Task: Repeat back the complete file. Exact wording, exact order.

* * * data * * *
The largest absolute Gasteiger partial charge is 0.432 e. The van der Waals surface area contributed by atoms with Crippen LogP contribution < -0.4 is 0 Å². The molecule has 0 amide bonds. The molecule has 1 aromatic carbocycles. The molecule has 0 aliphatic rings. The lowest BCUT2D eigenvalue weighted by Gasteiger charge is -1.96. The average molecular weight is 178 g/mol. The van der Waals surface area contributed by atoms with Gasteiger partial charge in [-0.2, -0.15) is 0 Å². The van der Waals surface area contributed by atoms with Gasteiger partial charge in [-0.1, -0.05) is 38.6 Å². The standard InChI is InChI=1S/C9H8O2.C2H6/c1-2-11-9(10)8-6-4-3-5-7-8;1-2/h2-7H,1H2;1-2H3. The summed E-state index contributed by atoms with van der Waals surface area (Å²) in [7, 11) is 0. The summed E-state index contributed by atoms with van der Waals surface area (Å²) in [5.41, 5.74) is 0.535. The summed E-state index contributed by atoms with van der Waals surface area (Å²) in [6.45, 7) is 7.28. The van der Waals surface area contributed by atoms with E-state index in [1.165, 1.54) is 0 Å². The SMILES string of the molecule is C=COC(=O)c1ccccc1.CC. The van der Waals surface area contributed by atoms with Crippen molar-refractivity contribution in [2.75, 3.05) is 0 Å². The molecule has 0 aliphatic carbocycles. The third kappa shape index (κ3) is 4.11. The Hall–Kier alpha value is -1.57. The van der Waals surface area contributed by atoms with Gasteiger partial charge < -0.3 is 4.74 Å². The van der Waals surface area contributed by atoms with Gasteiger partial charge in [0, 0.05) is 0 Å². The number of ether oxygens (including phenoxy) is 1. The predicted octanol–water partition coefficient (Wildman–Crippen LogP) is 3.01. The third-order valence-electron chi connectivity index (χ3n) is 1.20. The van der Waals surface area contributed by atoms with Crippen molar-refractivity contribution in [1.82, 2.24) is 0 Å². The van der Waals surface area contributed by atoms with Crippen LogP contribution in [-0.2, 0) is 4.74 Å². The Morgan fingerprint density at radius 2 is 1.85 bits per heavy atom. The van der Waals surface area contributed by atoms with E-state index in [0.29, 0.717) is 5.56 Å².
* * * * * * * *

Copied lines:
The largest absolute Gasteiger partial charge is 0.432 e. The van der Waals surface area contributed by atoms with Crippen LogP contribution < -0.4 is 0 Å². The molecule has 0 amide bonds. The molecule has 1 aromatic carbocycles. The molecule has 0 aliphatic rings. The lowest BCUT2D eigenvalue weighted by Gasteiger charge is -1.96. The average molecular weight is 178 g/mol. The van der Waals surface area contributed by atoms with Gasteiger partial charge in [-0.2, -0.15) is 0 Å². The van der Waals surface area contributed by atoms with Gasteiger partial charge in [-0.1, -0.05) is 38.6 Å². The standard InChI is InChI=1S/C9H8O2.C2H6/c1-2-11-9(10)8-6-4-3-5-7-8;1-2/h2-7H,1H2;1-2H3. The summed E-state index contributed by atoms with van der Waals surface area (Å²) in [7, 11) is 0. The summed E-state index contributed by atoms with van der Waals surface area (Å²) in [5.41, 5.74) is 0.535. The summed E-state index contributed by atoms with van der Waals surface area (Å²) in [6.45, 7) is 7.28. The van der Waals surface area contributed by atoms with E-state index in [1.165, 1.54) is 0 Å². The SMILES string of the molecule is C=COC(=O)c1ccccc1.CC. The van der Waals surface area contributed by atoms with Crippen molar-refractivity contribution in [2.75, 3.05) is 0 Å². The molecule has 0 aliphatic carbocycles. The third kappa shape index (κ3) is 4.11. The Hall–Kier alpha value is -1.57. The van der Waals surface area contributed by atoms with Gasteiger partial charge < -0.3 is 4.74 Å². The van der Waals surface area contributed by atoms with Gasteiger partial charge in [0, 0.05) is 0 Å². The number of ether oxygens (including phenoxy) is 1. The predicted octanol–water partition coefficient (Wildman–Crippen LogP) is 3.01. The third-order valence-electron chi connectivity index (χ3n) is 1.20. The van der Waals surface area contributed by atoms with Crippen molar-refractivity contribution in [1.82, 2.24) is 0 Å². The van der Waals surface area contributed by atoms with Crippen LogP contribution in [-0.2, 0) is 4.74 Å². The Morgan fingerprint density at radius 2 is 1.85 bits per heavy atom. The van der Waals surface area contributed by atoms with E-state index in [0.29, 0.717) is 5.56 Å².